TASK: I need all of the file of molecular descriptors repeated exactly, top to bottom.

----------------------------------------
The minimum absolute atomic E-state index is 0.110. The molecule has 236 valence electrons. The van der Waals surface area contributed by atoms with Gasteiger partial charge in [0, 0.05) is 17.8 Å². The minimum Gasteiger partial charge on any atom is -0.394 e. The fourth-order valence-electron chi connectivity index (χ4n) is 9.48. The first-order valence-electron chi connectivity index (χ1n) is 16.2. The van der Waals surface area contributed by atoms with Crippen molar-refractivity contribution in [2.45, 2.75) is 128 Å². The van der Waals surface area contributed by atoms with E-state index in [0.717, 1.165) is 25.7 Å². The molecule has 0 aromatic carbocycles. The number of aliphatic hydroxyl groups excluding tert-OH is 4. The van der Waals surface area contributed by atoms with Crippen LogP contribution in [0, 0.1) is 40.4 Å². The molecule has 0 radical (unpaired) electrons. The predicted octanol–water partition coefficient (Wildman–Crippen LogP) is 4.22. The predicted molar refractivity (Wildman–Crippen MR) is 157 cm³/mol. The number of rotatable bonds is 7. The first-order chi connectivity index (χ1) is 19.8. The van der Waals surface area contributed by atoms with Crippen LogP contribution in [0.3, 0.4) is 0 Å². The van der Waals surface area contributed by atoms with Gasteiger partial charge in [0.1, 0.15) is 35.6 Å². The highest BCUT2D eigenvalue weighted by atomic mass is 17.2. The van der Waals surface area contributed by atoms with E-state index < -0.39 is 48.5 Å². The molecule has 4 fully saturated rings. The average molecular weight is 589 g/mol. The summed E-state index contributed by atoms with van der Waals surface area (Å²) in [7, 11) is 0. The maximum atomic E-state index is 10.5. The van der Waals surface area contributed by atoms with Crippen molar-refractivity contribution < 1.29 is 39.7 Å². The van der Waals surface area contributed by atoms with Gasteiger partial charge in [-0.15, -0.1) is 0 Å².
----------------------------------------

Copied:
The minimum absolute atomic E-state index is 0.110. The molecule has 236 valence electrons. The van der Waals surface area contributed by atoms with Gasteiger partial charge in [0, 0.05) is 17.8 Å². The minimum Gasteiger partial charge on any atom is -0.394 e. The fourth-order valence-electron chi connectivity index (χ4n) is 9.48. The first-order valence-electron chi connectivity index (χ1n) is 16.2. The van der Waals surface area contributed by atoms with Crippen molar-refractivity contribution in [2.45, 2.75) is 128 Å². The van der Waals surface area contributed by atoms with E-state index in [0.717, 1.165) is 25.7 Å². The molecule has 0 aromatic carbocycles. The number of aliphatic hydroxyl groups excluding tert-OH is 4. The van der Waals surface area contributed by atoms with Crippen LogP contribution in [0, 0.1) is 40.4 Å². The molecule has 0 radical (unpaired) electrons. The predicted octanol–water partition coefficient (Wildman–Crippen LogP) is 4.22. The predicted molar refractivity (Wildman–Crippen MR) is 157 cm³/mol. The number of rotatable bonds is 7. The first-order chi connectivity index (χ1) is 19.8. The van der Waals surface area contributed by atoms with Crippen LogP contribution in [0.3, 0.4) is 0 Å². The van der Waals surface area contributed by atoms with Gasteiger partial charge in [0.1, 0.15) is 35.6 Å². The highest BCUT2D eigenvalue weighted by atomic mass is 17.2. The van der Waals surface area contributed by atoms with E-state index < -0.39 is 48.5 Å². The molecule has 4 fully saturated rings. The average molecular weight is 589 g/mol. The summed E-state index contributed by atoms with van der Waals surface area (Å²) in [7, 11) is 0. The maximum atomic E-state index is 10.5. The van der Waals surface area contributed by atoms with Crippen molar-refractivity contribution < 1.29 is 39.7 Å². The van der Waals surface area contributed by atoms with Gasteiger partial charge in [-0.15, -0.1) is 0 Å².